Montreal is synonymous with "pothole," and this is especially obvious in the spring. As the snow melts and the streets slowly r-appear, the yearly ravages of winter become obvious.
If you feel like some areas are more pothole-prone than others, you would be right. Félix Lévesque, a data scientist who works in Montreal, has compiled data sourced from Montreal's open data portal to find out which areas and streets are most affected by potholes.
TL;DR Using open data from the city of Montreal, a data scientist has put together information about the most pothole-ridden areas and streets in the city.
The data Lévesque used is from the last two winters for which data is available: winter 2016/2017 and winter 2017/2018. In total, 215,858 potholes were repaired in 2016/2017, compared to 180,235 in 2017/2018.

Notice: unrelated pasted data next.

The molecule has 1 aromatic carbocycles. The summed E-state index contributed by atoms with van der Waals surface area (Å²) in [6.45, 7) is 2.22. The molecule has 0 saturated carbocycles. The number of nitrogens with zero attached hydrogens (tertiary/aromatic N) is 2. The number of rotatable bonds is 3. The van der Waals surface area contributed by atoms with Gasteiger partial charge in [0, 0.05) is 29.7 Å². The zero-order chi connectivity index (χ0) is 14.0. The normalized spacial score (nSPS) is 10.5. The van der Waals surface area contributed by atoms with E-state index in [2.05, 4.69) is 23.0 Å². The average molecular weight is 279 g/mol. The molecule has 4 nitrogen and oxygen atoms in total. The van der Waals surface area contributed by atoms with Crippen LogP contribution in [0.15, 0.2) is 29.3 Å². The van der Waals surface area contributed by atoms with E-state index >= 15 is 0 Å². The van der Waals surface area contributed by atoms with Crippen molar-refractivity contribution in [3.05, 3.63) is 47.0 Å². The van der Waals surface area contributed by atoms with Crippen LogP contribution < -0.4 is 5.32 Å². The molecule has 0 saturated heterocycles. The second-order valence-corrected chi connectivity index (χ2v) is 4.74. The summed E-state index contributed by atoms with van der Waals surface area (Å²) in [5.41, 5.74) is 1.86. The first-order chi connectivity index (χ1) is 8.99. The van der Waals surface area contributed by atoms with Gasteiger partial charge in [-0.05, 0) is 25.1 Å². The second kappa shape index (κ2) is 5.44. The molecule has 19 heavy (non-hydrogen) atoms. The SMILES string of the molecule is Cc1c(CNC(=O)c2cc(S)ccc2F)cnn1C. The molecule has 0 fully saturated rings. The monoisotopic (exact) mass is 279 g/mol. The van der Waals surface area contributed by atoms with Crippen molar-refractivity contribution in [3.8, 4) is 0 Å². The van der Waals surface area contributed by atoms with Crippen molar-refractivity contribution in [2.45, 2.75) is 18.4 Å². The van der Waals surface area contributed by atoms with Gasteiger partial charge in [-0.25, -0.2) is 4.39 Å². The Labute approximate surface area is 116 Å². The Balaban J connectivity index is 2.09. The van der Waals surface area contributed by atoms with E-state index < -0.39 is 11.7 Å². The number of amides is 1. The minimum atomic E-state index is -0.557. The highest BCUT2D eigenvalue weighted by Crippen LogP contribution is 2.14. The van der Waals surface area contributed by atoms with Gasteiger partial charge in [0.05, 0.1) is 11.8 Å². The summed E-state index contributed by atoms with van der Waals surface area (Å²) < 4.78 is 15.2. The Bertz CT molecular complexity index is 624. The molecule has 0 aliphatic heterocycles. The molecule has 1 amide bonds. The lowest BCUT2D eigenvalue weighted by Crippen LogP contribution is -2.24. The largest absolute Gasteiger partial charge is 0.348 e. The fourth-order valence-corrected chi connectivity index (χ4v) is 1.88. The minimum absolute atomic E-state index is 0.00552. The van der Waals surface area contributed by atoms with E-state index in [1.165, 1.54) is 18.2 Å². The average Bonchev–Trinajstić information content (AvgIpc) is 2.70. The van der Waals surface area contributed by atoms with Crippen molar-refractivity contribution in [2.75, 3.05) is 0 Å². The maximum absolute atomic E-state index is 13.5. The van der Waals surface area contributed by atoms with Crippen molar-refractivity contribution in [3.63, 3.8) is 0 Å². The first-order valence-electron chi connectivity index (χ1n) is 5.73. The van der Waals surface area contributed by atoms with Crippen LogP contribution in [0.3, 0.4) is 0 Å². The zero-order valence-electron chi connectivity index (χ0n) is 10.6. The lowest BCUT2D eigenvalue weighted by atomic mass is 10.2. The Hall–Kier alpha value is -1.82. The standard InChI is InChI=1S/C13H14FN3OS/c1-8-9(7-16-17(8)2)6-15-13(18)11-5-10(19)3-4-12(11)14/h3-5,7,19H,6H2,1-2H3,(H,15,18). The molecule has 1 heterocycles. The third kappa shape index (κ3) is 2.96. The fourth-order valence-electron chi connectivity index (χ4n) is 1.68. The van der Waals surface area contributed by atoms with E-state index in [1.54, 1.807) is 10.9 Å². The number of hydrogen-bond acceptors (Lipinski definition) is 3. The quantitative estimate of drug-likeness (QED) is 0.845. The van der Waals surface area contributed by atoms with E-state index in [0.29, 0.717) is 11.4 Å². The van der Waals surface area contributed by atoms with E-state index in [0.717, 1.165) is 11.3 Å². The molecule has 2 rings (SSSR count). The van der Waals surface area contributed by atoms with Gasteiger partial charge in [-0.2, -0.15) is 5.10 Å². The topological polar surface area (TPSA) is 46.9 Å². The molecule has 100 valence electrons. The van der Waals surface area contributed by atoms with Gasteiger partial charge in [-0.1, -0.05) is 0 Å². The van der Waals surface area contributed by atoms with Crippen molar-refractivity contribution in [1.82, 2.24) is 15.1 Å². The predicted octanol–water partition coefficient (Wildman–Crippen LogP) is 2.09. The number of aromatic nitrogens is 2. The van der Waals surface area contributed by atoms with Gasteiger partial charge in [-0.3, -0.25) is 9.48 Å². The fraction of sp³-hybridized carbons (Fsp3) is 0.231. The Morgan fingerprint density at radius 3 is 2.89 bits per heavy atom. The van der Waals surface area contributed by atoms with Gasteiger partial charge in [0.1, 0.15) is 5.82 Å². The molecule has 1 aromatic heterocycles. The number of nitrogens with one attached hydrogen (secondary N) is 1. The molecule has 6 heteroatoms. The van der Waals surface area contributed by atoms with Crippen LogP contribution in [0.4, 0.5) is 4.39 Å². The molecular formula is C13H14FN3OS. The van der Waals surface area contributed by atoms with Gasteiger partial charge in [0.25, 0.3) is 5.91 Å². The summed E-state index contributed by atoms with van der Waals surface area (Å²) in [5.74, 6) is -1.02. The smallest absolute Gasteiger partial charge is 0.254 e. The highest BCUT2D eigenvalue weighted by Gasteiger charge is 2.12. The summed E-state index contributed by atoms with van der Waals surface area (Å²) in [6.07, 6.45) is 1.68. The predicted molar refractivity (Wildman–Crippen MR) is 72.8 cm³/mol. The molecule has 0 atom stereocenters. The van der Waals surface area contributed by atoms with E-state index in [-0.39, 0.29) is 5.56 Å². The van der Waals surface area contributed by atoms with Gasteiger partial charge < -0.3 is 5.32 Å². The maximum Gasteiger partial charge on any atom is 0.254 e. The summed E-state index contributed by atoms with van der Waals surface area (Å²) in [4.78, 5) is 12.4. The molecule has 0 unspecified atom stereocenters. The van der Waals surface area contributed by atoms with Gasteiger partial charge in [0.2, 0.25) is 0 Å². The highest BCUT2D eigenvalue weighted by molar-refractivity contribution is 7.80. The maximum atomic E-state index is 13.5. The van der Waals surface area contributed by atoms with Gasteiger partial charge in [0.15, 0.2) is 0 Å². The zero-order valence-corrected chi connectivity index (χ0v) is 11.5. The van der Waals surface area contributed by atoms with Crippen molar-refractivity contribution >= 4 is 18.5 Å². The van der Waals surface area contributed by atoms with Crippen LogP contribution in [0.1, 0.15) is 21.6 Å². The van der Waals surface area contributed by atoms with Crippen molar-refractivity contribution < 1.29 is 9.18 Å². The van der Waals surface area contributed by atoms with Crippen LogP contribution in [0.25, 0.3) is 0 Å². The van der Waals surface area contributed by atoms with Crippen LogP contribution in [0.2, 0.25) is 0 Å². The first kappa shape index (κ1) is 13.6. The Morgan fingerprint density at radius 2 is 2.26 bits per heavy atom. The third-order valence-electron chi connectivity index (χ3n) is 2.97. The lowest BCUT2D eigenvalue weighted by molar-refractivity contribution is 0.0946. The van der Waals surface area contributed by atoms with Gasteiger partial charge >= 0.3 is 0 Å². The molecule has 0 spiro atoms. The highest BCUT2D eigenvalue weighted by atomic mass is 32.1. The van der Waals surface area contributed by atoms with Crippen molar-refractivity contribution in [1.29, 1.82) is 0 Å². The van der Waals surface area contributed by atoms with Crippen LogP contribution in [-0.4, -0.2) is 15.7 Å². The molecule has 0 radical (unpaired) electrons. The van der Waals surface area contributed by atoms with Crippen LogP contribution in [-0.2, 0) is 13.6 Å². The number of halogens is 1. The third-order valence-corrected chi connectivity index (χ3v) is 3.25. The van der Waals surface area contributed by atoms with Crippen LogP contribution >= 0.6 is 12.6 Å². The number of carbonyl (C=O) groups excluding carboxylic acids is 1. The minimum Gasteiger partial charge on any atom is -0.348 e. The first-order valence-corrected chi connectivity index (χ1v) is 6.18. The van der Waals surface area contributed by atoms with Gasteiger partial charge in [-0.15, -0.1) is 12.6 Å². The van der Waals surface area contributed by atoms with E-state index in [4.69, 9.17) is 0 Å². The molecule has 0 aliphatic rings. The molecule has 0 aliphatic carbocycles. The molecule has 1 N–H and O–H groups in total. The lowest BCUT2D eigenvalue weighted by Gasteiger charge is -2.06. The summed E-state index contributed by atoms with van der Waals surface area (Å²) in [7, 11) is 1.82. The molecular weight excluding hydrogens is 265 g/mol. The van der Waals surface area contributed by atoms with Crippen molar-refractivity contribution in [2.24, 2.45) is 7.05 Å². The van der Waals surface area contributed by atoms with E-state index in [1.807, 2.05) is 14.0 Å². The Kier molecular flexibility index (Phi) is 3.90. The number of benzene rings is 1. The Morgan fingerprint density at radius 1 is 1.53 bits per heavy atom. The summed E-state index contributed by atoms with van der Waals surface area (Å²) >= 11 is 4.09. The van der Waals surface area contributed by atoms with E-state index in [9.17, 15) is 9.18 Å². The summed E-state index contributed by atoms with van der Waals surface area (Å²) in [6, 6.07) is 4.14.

The city rushes to fix its potholes in the winter and early spring so as to limit serious damage to cars and bikes. Most potholes are fixed in March and April.
Lévesque analysed which areas were most pothole-prone. As it turns out, not all neighbourhoods are created equal. These neighbourhoods are the most pothole-dense:
Villeray-Saint-Michel-Parc-Extension (2548 potholes/km²),
Rosemont-La Petite-Patrie (2411 potholes/km²) and
The Plateau (2259 potholes/km²).
This heat map shows how pothole-dense Villeray-Saint-Michel-Parc-Extension is.
The author points out humourously that the Vatican has a density of 2300 citizens/km².
Rivière-des-Prairies–Pointe-aux-Trembles, one of the city's largest boroughs, is in a league of its own, with 46,500 potholes repaired in two winters.
The streets with the most potholes include Boulevard Pie-IX (1392 potholes/km), rue Sherbrooke Est (767 potholes/km), and Notre-Dame Est (676 potholes/km). A heat map shows the extent of repairs on Sherbrooke:
Boulevard Pie-IX has been repaired so many times that, if we assume that reparations on the boulevard are spread evenly and that the average human walks about 0.78 m. per step, a human could walk down Pie-IX by only stepping in historically repaired potholes.
They could do this for a distance of 10 k.m.